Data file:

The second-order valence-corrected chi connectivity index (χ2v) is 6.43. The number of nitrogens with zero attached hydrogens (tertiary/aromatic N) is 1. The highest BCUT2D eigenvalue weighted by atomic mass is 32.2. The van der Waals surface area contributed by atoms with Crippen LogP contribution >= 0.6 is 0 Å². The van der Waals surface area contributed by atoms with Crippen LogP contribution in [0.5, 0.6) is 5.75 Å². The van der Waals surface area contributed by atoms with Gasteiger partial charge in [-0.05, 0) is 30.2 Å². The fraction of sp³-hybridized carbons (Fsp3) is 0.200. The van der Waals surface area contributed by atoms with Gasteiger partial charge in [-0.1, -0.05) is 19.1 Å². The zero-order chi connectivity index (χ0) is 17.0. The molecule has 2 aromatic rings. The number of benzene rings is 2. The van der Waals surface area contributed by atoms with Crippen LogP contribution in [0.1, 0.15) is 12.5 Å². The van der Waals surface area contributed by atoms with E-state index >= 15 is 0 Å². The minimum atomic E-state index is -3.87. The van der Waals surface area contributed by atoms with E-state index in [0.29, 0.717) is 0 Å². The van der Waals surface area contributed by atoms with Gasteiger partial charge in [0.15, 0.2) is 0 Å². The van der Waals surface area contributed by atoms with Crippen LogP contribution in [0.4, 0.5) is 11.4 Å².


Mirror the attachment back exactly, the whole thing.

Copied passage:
The second-order valence-corrected chi connectivity index (χ2v) is 6.43. The number of nitrogens with zero attached hydrogens (tertiary/aromatic N) is 1. The highest BCUT2D eigenvalue weighted by atomic mass is 32.2. The van der Waals surface area contributed by atoms with Crippen LogP contribution >= 0.6 is 0 Å². The van der Waals surface area contributed by atoms with Crippen LogP contribution in [0.5, 0.6) is 5.75 Å². The van der Waals surface area contributed by atoms with Gasteiger partial charge in [-0.05, 0) is 30.2 Å². The fraction of sp³-hybridized carbons (Fsp3) is 0.200. The van der Waals surface area contributed by atoms with Gasteiger partial charge in [-0.1, -0.05) is 19.1 Å². The zero-order chi connectivity index (χ0) is 17.0. The molecule has 2 aromatic rings. The number of benzene rings is 2. The van der Waals surface area contributed by atoms with Crippen LogP contribution in [0.1, 0.15) is 12.5 Å². The van der Waals surface area contributed by atoms with E-state index >= 15 is 0 Å². The minimum atomic E-state index is -3.87. The van der Waals surface area contributed by atoms with E-state index in [0.29, 0.717) is 0 Å². The van der Waals surface area contributed by atoms with Gasteiger partial charge in [0.15, 0.2) is 0 Å². The van der Waals surface area contributed by atoms with Crippen LogP contribution in [0.4, 0.5) is 11.4 Å².